Abarca stands in solidarity with the national campaign to raise awareness of cervical cancer, HPV (human papillomavirus) disease, and the importance of early detection. According to the National Cervical Cancer Coalition (NCCC), more than 13,000 women in the U.S. are diagnosed with invasive cervical cancer each year. Still, the disease is preventable with vaccination and appropriate screening. Knowing is half the battle and can save your life!
DIFFERENT TYPES OF HPV
Most people infected with HPV don’t know they have it, as often, there are no noticeable symptoms. Even if people do not develop genital warts, the virus is still in their system and could be causing damage. Some types of HPV can cause genital warts while other types are linked to cervical cell changes, which, if not detected early, can increase a woman’s risk for cervical cancer. HPV also causes some forms of cancer of the penis, anus, vagina, valva, and throat. However, most HPV infections are generally harmless and cleared naturally by the body in 1-2 years.
Cervical cancer is linked to infection caused by the human papillomavirus (HPV), an incredibly common virus, and something people should not be ashamed of. Most sexually active people have HPV at least once in their lifetime, with approximately 79 million people in the U.S living with it.
HPV vaccines can help prevent infection from both high-risk HPV types that can lead to cervical cancer in women and low-risk types that cause genital warts. The CDC recommends all boys and girls get the HPV vaccine at age 11 or 12 as the vaccine produces a stronger immune response when taken during the preteen years. For this reason, up until age 14, only two doses of the vaccine are required.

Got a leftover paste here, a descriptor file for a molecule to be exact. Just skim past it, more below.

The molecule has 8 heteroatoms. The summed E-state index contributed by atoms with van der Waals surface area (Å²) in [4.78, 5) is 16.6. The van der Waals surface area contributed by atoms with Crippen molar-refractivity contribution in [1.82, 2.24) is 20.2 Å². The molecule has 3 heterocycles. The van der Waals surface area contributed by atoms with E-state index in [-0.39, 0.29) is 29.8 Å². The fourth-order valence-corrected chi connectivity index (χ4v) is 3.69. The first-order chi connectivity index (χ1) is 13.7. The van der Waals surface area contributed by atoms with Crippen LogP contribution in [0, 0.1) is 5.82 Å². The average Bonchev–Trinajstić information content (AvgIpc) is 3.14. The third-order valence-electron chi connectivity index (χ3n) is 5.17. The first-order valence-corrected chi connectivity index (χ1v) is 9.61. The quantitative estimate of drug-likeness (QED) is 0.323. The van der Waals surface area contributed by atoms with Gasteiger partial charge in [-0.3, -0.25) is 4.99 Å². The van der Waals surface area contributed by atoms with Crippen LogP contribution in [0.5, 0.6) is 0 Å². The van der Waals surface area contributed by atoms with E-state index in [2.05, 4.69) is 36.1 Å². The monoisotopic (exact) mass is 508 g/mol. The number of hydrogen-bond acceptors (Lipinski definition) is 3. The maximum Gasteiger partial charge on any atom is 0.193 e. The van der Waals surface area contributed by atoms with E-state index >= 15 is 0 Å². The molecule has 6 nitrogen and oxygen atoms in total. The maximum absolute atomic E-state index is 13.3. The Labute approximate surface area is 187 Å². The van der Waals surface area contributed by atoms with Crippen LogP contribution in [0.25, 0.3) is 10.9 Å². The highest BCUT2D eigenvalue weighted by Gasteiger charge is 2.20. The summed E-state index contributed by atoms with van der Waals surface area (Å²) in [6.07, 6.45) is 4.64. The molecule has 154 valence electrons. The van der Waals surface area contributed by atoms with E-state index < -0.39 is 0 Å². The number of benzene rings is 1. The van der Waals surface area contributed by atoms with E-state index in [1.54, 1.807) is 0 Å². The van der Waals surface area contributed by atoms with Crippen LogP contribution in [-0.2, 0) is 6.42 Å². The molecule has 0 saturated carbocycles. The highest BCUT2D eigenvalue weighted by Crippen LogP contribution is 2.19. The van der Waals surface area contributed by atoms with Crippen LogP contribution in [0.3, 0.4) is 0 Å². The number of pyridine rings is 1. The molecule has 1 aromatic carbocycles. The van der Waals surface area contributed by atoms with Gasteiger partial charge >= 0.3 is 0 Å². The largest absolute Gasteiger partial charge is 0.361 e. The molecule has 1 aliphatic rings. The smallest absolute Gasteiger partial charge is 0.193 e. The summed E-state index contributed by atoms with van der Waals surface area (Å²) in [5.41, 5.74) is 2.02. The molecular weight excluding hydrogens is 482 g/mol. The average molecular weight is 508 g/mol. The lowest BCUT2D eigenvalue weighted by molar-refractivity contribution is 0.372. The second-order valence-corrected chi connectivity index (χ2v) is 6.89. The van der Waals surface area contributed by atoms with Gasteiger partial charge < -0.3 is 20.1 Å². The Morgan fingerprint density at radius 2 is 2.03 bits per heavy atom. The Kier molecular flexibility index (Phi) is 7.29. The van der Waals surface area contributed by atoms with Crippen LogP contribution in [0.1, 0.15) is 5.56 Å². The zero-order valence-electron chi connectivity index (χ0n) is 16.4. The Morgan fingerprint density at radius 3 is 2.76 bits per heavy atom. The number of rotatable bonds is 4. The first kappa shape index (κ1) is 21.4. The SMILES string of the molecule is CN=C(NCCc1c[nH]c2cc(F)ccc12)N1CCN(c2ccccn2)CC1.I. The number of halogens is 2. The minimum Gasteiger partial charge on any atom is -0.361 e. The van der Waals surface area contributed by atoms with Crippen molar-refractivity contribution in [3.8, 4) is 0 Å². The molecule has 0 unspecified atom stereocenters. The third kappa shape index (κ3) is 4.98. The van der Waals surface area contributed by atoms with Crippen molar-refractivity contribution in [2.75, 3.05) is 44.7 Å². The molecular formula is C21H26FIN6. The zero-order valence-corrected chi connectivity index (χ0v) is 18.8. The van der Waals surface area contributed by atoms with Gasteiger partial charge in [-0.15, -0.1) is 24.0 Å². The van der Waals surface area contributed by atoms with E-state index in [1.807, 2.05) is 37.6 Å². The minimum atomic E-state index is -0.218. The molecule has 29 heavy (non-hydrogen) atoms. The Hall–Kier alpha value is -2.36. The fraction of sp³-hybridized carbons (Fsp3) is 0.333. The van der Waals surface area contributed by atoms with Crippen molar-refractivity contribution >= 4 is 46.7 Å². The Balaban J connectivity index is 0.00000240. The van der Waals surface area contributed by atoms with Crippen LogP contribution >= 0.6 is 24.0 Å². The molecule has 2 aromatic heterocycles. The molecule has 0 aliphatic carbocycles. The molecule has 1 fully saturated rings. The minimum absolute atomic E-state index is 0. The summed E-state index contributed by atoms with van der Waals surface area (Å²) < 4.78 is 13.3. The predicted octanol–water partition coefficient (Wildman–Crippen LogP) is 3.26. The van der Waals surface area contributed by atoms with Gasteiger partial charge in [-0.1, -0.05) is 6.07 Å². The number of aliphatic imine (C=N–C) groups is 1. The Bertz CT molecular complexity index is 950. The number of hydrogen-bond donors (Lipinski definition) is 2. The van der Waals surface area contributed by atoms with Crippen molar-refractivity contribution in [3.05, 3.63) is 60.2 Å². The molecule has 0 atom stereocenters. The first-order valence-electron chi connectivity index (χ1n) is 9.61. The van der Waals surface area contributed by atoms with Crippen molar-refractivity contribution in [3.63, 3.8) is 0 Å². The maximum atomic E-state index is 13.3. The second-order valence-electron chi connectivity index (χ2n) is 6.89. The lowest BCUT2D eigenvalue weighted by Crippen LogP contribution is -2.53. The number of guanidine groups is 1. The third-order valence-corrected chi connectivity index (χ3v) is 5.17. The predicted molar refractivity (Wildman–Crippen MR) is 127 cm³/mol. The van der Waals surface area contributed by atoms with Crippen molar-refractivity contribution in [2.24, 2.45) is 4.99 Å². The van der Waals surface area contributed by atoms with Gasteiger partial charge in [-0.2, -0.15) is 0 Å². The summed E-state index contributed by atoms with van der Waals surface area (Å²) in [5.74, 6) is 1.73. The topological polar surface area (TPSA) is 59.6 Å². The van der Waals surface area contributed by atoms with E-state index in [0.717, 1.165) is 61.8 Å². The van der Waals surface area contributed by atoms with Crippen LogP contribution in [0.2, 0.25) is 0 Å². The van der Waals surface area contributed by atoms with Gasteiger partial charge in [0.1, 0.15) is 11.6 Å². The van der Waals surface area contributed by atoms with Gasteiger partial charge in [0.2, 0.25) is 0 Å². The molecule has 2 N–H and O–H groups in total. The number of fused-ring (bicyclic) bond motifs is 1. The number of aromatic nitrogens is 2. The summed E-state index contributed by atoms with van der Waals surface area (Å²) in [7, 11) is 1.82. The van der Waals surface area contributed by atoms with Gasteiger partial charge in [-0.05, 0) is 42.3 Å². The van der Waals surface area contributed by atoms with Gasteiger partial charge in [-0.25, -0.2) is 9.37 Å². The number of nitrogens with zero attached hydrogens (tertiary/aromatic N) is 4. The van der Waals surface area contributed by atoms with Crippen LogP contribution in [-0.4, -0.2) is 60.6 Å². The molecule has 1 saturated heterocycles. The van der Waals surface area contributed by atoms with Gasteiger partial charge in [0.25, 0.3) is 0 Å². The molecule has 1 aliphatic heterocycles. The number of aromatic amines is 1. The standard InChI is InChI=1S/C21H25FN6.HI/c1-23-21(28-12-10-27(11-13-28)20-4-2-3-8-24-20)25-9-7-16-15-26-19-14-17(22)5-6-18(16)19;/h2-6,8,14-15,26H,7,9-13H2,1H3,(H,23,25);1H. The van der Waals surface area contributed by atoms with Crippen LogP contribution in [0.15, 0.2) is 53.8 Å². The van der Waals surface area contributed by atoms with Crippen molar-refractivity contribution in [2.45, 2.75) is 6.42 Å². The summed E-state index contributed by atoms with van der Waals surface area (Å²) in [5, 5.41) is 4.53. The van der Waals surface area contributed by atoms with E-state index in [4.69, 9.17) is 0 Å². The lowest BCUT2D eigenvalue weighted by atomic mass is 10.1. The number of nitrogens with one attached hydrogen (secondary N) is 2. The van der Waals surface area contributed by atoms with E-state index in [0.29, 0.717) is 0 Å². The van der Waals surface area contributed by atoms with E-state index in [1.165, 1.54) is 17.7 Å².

The vaccine is available for all males and females through age 45 but, for those 15 and older, a full three-dose series is needed. The HPV vaccine has the best chance of protecting against infection if the shots series is given before a person becomes sexually active. As the vaccine protects against 90% of the HPV strains that cause genital warts, there is a small chance that someone might still get genital warts after having all their HPV vaccine shots.
In any case, the HPV vaccine is not a replacement for using condoms to protect against other strains of HPV and other STDs when having sex. Even if a person and their partner have both been vaccinated, they should always use condoms for any type of sex (oral, anal, or vaginal) since condoms may prevent the spread of the types of HPV that are not covered by the vaccine.
A Pap Smear test can detect cell changes in the cervix caused by HPV. HPV tests find the virus and help healthcare providers know which women are at the highest risk for cervical cancer. Pap and HPV tests (either alone or in combination) are recommended for women over 30: each woman should ask her health care provider how often she should be screened and which tests are right for her.
Abarca is dedicated to finding a better way in healthcare and powering solutions to improve the health and quality of life of everyone in our communities. By bringing awareness to Cervical Health and HPV, we can save lives.
The NCCC and the American Sexual Health Association (ASHA) also offer a range of resources to educate the public and healthcare providers about cervical health, from fact sheets to episodes of ASHA’s Sex+Health podcast.
The organizations also have online support communities at Inspire.com that connect patients, partners, and caregivers. These are safe places where thousands of users find the information and support they need.